MURFREESBORO — Many people find fishing to be a relaxing way to welcome summer, but two members of MTSU’s Blue Raider Bass Anglers fishing club consider it a competitive sport.
Austin Wyatt, a 2017 graduate from Gladeville, Tennessee, and Mekiah Jack, a junior from Mount Juliet, Tennessee, will compete this week in the YETI FLW College Fishing National Championship on Wheeler Lake in Florence, Alabama.
The tournament, which runs from May 31 to June 3, pits 148 college bass fishing clubs against each other for $30,000 in prizes, including a new Ranger Z175 boat and entry into the world bass fishing championship, the 2017 Forrest Wood Cup.
Tennessee lakes that Wyatt has fished include Percy Priest, which is about 10 minutes from his home, and Old Hickory, which is about 25 minutes away, as well as Chickamauga, Nickajack and Pickwick. He said competitors are given time to get used to each lake before tournaments begin in earnest.
“We usually try to get there two to three days beforehand, get out on as much of the lake as possible and use our depth finders,” said Wyatt.
Both Wyatt and Jack agree that competitive fishing involves much more than just rods, reels and lures. In addition to the depths, the entrants carefully check the weather and water clarity.
“I go on Google Earth and get a look at the lakes from that point of view,” Jack said.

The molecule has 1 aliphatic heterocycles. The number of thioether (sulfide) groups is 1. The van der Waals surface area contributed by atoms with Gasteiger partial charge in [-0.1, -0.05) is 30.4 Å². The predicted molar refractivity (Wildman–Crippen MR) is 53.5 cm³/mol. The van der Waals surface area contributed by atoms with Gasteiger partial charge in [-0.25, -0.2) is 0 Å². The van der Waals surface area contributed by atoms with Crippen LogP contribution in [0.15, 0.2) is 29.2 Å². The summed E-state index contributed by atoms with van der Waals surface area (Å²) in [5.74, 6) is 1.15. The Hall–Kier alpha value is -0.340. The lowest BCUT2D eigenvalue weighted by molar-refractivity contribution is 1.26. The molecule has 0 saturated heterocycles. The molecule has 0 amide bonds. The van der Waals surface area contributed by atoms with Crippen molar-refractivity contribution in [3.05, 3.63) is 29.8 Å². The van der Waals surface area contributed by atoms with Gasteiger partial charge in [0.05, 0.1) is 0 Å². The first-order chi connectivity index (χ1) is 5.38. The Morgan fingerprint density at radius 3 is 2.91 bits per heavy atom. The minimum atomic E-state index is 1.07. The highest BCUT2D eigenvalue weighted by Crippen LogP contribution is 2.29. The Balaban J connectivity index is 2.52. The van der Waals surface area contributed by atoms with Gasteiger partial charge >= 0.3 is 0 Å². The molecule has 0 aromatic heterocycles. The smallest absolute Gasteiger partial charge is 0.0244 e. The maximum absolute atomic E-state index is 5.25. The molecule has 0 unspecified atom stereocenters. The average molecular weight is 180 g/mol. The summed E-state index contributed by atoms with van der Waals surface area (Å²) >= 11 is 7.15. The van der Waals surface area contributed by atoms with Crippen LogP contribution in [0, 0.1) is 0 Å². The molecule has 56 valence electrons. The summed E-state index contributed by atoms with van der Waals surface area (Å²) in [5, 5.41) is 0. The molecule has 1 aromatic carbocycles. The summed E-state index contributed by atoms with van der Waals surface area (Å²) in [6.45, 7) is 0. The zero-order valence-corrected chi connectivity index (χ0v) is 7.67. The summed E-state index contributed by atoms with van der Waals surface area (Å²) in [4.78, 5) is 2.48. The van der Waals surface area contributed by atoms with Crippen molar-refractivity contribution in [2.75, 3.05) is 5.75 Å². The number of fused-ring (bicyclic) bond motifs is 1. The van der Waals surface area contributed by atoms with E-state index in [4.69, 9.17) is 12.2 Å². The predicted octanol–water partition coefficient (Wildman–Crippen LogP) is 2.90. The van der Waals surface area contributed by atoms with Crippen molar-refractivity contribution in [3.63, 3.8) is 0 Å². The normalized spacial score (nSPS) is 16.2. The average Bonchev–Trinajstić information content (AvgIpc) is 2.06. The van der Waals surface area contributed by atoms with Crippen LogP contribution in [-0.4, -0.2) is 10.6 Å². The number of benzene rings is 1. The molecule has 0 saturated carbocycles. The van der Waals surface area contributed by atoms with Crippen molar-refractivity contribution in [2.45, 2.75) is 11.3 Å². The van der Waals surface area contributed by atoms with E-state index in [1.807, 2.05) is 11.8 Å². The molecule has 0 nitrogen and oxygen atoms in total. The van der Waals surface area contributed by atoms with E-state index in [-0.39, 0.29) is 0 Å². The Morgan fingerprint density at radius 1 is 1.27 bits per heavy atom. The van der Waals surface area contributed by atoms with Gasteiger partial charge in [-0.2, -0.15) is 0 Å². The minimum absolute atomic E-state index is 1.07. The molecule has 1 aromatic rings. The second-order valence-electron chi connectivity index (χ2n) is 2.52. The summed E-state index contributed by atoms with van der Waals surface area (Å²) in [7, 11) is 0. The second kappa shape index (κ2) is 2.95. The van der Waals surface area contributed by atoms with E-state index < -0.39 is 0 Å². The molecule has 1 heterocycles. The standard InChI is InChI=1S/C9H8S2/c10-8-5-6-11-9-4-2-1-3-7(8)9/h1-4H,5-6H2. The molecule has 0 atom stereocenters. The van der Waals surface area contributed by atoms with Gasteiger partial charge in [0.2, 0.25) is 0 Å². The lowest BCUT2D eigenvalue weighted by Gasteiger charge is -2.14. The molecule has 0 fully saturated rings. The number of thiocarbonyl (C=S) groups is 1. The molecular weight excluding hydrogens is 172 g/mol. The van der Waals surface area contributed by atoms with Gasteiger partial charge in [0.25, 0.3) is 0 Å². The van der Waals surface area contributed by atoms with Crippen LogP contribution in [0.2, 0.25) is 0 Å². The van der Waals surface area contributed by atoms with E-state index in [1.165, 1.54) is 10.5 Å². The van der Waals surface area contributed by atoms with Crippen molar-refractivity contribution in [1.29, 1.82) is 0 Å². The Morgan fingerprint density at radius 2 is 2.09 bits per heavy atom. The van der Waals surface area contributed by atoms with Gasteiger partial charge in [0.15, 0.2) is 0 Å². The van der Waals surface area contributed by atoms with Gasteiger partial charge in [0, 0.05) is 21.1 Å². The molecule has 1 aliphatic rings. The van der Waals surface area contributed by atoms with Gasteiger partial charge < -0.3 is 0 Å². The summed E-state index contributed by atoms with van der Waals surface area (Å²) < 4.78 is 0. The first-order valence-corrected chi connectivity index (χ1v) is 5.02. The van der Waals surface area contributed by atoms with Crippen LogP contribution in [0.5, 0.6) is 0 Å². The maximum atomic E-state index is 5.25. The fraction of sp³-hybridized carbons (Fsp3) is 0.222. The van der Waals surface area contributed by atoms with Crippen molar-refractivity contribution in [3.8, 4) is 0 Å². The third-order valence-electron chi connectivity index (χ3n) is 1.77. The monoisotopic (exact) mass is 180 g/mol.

The Blue Raider Bass Anglers was created in 2008. Members such as Wyatt and Jack use their own boats and equipment. Most, including Wyatt and Jack, began fishing when they were children.
“Growing up, I always fished,” said Jack, who said he began competitive fishing while a junior in high school. “My dad got me into it at a very young age.”
“I’ve grown up fishing my whole life,” Wyatt said. “When someone asked me if I wanted to compete, I said, ‘Heck, yeah. I might as well do it.’”
While not exactly a relaxing way to spend time on the water, both anglers enjoy competitive fishing as well as recreational fishing.
“Sometimes it’s more like a job than fun, but we still have fun,” said Wyatt.
“I guess it depends on the person,” Jack added. “I’ve always been super competitive, but most guys in these tournaments are.”
Entrants in the national tournament will work in two-person teams. Members of the winning team will compete in a one-day fish-off Saturday, June 3, on neighboring Wilson Lake. The angler with the largest one-day stringer will advance to the world championship and a chance to win $300,000.